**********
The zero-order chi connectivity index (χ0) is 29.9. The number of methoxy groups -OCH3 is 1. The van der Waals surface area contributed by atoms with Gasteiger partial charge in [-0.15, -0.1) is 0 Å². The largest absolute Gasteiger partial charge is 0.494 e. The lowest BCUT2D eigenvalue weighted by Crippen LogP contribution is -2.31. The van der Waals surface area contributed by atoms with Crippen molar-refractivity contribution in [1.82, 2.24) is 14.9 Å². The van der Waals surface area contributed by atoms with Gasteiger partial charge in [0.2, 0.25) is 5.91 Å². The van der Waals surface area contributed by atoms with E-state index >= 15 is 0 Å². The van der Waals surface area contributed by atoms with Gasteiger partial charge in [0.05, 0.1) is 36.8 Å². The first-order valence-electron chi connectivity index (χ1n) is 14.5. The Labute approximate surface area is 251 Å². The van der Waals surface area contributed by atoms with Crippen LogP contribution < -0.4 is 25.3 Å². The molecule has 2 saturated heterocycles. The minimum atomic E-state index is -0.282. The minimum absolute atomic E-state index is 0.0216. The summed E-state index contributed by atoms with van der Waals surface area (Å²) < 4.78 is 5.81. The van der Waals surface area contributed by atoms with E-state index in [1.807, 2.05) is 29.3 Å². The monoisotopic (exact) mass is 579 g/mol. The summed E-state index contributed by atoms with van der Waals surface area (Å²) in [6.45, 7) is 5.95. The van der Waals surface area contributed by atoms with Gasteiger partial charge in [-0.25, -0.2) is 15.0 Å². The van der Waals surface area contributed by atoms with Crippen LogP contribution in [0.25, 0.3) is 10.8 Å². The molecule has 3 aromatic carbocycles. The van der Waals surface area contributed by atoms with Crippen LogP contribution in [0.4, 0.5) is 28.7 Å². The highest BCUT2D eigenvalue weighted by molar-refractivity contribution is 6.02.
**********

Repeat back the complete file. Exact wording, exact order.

The zero-order chi connectivity index (χ0) is 29.9. The number of methoxy groups -OCH3 is 1. The van der Waals surface area contributed by atoms with Gasteiger partial charge in [-0.15, -0.1) is 0 Å². The largest absolute Gasteiger partial charge is 0.494 e. The lowest BCUT2D eigenvalue weighted by Crippen LogP contribution is -2.31. The van der Waals surface area contributed by atoms with Crippen molar-refractivity contribution in [1.82, 2.24) is 14.9 Å². The van der Waals surface area contributed by atoms with Gasteiger partial charge in [0.2, 0.25) is 5.91 Å². The van der Waals surface area contributed by atoms with E-state index >= 15 is 0 Å². The van der Waals surface area contributed by atoms with Gasteiger partial charge in [0.05, 0.1) is 36.8 Å². The first-order valence-electron chi connectivity index (χ1n) is 14.5. The Labute approximate surface area is 251 Å². The van der Waals surface area contributed by atoms with Crippen LogP contribution < -0.4 is 25.3 Å². The molecule has 2 saturated heterocycles. The minimum atomic E-state index is -0.282. The minimum absolute atomic E-state index is 0.0216. The summed E-state index contributed by atoms with van der Waals surface area (Å²) < 4.78 is 5.81. The van der Waals surface area contributed by atoms with E-state index in [1.807, 2.05) is 29.3 Å². The monoisotopic (exact) mass is 579 g/mol. The summed E-state index contributed by atoms with van der Waals surface area (Å²) in [6.45, 7) is 5.95. The van der Waals surface area contributed by atoms with Gasteiger partial charge in [-0.25, -0.2) is 15.0 Å². The van der Waals surface area contributed by atoms with Crippen LogP contribution in [0.25, 0.3) is 10.8 Å². The molecule has 3 aromatic carbocycles. The van der Waals surface area contributed by atoms with Crippen LogP contribution in [0.4, 0.5) is 28.7 Å². The highest BCUT2D eigenvalue weighted by molar-refractivity contribution is 6.02.